Thursday, March 10, 2011

History (and Crime Fiction) in the Making

The world is changing around us. History is happening in Wisconsin right now. In fact, the Smithsonian sent a curator to collect the pieces of this history that's occurring. People are documenting this history on Facebook, on Twitter, on all types of social media.

And one of those other places this will be documented is in crime fiction.

Crime fiction is nearly always the first entertainment medium to use a piece of history in their works.

I remember in the early 2000s when Jim Fusilli's A WELL-KNOWN SECRET debuted. It was one of the first books to comment on New York City post 9/11. It was a heart breaking read, as it documented how the citizens of Tribeca were handling the tragedy.

Many crime fiction novels are also focusing on how the war in the Middle East is affecting soldiers. Reading about this fictional characters can put on a face on what we can only see on the news. We get into the heads of these characters and, hopefully, get a feel for what people who go through this are thinking.

And, heck, even Duane Swierczynski's upcoming FUN & GAMES is pre-dating the entire strange Randy Quaid-hitman situation.

Crime novels are our social conscience. They take what is happening around us and give it context, give it a theme, give it a story and a voice. The best crime fiction carries us through the days we are living while also entertaining us.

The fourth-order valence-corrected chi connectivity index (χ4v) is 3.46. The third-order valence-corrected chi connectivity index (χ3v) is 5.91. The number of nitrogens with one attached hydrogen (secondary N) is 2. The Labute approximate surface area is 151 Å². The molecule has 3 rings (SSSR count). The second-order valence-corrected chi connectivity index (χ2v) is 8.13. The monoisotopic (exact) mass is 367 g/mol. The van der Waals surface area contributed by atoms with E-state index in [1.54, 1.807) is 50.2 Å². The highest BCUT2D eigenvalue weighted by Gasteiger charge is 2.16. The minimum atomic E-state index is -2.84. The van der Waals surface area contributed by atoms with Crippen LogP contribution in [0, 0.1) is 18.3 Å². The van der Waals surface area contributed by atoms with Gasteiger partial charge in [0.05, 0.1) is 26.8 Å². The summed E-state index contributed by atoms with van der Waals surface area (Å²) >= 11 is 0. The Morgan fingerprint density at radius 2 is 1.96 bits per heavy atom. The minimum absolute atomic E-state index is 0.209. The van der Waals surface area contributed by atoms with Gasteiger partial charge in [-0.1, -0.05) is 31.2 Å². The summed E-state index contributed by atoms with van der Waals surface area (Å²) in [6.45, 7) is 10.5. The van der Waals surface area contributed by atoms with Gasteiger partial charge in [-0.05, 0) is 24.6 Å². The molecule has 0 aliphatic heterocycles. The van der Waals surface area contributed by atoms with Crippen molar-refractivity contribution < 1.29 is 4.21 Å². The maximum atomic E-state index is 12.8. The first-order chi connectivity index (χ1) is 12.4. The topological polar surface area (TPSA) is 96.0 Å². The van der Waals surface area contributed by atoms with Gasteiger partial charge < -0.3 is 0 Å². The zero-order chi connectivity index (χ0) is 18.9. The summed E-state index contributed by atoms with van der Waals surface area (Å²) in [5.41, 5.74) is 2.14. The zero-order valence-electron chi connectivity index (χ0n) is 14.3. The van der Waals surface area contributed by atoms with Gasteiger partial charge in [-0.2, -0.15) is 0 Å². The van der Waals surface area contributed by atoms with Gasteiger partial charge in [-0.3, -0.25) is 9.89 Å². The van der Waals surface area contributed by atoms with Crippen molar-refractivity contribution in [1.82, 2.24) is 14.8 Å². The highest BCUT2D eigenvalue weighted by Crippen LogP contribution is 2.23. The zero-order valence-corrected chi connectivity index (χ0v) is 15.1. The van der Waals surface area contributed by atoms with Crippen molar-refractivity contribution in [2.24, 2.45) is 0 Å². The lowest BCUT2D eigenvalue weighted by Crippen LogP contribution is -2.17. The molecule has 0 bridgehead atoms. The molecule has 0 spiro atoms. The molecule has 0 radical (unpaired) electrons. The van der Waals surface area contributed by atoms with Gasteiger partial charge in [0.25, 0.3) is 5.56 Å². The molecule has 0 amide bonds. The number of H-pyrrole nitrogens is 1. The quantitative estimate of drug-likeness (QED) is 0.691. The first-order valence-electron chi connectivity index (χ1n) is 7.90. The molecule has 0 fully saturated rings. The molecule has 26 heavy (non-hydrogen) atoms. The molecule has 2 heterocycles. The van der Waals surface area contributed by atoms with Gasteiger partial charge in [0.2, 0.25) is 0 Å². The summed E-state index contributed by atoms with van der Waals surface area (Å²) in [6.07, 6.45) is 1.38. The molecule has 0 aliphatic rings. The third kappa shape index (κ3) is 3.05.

And right now, once again, history is unfolding around us. Make no mistake, this is happening in Wisconsin. Then it's going to happen in Michigan, Ohio, Indiana... New Jersey...

So, crime fiction writers are usually ahead of the curve on these things. And the battle over education has been simmering for sometime. Ten years? More? Sooner or later some crime fiction writer is going to jump all over it.

Maybe he or she already has, and I just haven't read it yet.

Or maybe I just gave myself an idea....

1 comment:

John McFetridge said...

I think you gave yourself an idea.

Although crime fiction recently may have some things to say about news events, for the most part crime fiction has been about individual events - fictionalized accounts of serial killers and so on.

Back in the 70's when the attack on the working class really started to take off (once there was enough distance between blue collar workers and their time as WWII heroes) there were a few movies that used the material but few books.

Wisconsin still makes many people think of McCarthy and there's very little crime fiction about the communist witch hunts and the lives they destroyed - well, there's James Ellroy's "American Underworld trilogy," but that can almost be called alternate history. There wasn't even any crime fiction about the Hollywood blacklists.

It will be interesting to see if the middle class gets a different reaction than the working class did a generation ago.

I'm already looking forward to your book.